Seminars and Training

Uprooting Inequity LLC offers evidence-based seminars on historical and structural racism. My presentations include primary and secondary historical evidence, data, quantitative maps, research studies and original diagrams, and each session represents 300-400 hours of research, synthesis, and graphic design work. I break down grad-school-level social science research, data, and abstract concepts into engaging, easily comprehensible narrative and visuals.

I also train educators on how to teach about historical and structural racism. My “ProEquity Framework” is an evidence-based K-12 instructional approach for teaching about structural racism and other types of structural inequity while fostering civic reasoning and discourse skills, perspectives consciousness, and an equity-conscious “we” identity. I also teach educators how to use statistical data and quantitative maps to teach about structural inequities.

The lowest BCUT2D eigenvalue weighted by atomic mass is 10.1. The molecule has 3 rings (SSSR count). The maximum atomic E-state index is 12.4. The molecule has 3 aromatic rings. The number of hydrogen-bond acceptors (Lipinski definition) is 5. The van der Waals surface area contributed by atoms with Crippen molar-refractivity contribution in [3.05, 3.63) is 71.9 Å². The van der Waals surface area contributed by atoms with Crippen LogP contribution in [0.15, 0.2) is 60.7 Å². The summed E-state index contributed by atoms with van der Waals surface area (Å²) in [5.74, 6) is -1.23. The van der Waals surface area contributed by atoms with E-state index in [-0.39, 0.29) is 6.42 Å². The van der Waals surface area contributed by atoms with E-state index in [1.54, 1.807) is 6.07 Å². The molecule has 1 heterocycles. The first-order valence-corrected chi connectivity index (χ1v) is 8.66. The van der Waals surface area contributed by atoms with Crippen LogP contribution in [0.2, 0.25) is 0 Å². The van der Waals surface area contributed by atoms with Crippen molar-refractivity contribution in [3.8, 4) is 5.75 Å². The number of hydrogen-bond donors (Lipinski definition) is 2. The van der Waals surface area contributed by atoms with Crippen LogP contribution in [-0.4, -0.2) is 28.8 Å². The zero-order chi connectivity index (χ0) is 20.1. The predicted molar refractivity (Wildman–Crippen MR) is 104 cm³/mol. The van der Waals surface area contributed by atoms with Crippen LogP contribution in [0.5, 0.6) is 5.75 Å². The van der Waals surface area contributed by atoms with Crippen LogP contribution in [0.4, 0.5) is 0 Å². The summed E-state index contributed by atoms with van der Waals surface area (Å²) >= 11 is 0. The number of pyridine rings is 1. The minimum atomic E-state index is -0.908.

Seminars typically consist of a 90-minute presentation followed by a 30-minute Q&A. Download a hard copy of these seminar and training descriptions here.

Content Seminars:
Training:

CONTENT SEMINARS:

The Origins of Race and Racism (Colonial Era)

What is “race’, and why do we say it is socially constructed? What is “racism”, and has it always existed?  To answer these questions, we will go back into history to the early colonial American period, before race and racism existed. Through primary historical sources, we trace the social construction of the “Black” and “White” races and transition from a class- to a race-based society. We will learn that race is just one example of the hierarchical categories (like religion, ethnicity, and caste) that dominant groups in all societies construct in order to legitimize their social, economic, and political interests. We will then trace the institutionalization of anti-black racism through laws, religion and eugenics. We will learn that while interpersonal bias and prejudice have always existed, racism—the use of “racial” categories to legitimatize social dominance and exploitation—was developed to legitimize slavery (economic interests) and to “divide and conquer” poor Whites and Blacks (social and political Interests). Outline

The Historical Reproduction of Racism (1930s-2000s)